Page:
The Sign Doctor   »  Step 8: The writing process – making heritage come to life

Step 8: The writing process – making heritage come to life

James Carter says that writing interpretation is more like writing a letter to a friend than a report for a committee or an academic essay. It needs enthusiasm and life in its language.
Like any good story, the opening line should make you want to continue.

This is best done by making it personal. Refer to your visitors as “you”, or even give them a challenge for added interest, for example:

“If you’re lucky, you might see a Dipper in the river below”.

Inviting people to use their senses is very powerful but do it sparingly. Don’t ask people to look, shut their eyes, sniff or listen at each sign!

Make plenty of comparisons using similes or paint pictures with your words using metaphors so people can better relate to the what you are saying. For example:

Metaphor: The first Arctic explorers went through a rollercoaster ride of emotions

Comparison (simile): In places, this fjord is as deep as the mountains are high

As soon as you use the words “like” or “as”, this is a comparison (simile), while a metaphor uses another an unrelated word or phrase that isn’t literally true paint a picture you can relate to (“her/his smile is pure sunshine”) Both are imaginative figures of speech.

Use plenty of comparisons, metaphors and analogies (similes) so people can relate to what they are reading about. For example:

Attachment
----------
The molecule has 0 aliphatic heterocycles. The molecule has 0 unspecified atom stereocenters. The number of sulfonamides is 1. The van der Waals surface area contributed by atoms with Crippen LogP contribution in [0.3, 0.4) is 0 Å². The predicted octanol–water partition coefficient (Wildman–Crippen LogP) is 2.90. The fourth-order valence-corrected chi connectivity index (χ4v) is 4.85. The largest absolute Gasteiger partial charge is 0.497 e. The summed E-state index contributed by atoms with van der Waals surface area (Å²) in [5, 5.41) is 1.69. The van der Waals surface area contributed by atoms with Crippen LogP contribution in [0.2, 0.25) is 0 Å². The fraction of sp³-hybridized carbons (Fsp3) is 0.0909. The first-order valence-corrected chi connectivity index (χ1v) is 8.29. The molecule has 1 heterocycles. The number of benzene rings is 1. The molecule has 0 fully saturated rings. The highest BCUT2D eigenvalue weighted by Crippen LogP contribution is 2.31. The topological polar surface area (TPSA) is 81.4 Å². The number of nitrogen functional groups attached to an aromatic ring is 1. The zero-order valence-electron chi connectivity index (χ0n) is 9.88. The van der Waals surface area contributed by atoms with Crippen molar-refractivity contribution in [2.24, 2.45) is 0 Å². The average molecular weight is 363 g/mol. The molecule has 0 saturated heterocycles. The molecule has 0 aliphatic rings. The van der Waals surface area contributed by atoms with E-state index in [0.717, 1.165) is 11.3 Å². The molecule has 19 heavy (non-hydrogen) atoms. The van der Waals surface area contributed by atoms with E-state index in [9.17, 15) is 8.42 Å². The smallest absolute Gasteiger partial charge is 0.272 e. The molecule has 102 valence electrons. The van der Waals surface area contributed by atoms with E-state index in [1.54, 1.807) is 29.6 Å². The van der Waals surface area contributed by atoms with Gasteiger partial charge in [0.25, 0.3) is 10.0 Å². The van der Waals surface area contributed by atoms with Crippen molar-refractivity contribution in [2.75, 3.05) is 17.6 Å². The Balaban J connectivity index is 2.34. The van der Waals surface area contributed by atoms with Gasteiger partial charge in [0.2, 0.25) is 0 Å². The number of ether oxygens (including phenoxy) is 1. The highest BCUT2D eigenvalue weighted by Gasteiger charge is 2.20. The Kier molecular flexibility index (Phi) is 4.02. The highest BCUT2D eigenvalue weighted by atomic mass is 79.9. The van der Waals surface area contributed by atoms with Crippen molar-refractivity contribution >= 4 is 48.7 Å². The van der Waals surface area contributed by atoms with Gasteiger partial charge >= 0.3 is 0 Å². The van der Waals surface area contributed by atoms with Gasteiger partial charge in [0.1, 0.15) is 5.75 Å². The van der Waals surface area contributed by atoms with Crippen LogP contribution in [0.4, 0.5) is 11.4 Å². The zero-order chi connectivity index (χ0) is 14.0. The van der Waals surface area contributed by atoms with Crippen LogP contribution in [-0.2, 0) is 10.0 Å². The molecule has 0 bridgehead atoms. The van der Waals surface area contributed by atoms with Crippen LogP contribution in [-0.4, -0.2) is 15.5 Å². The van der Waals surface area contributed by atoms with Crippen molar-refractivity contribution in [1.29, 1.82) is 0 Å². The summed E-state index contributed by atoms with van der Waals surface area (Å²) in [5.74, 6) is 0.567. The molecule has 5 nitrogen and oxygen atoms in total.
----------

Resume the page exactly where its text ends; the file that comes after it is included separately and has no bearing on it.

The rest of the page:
Comparison (simile) or metaphor?

Inject life into your language. A bird can fly for sure but it can also swoop, soar, glide or flutter which is much more interesting. We are not all walking dictionaries so do use the thesaurus in your word processor app for inspiration.

Change the length of your sentences (10-20 words) and paragraphs (no more than 50 words) to avoid boredom setting in. Keep the reader fresh and engaged by varying the tempo of your text. It’s easy, almost natural, to do if you’re telling an exciting story.

Always keep it simple! Try to keep to the rule: one idea per sentence. Lengthy sentences can be complex. They can ask too much of visitors to follow several concepts or ideas then confusion or worse, frustration and misunderstanding, occurs.

For more writing tips and techniques see step 10!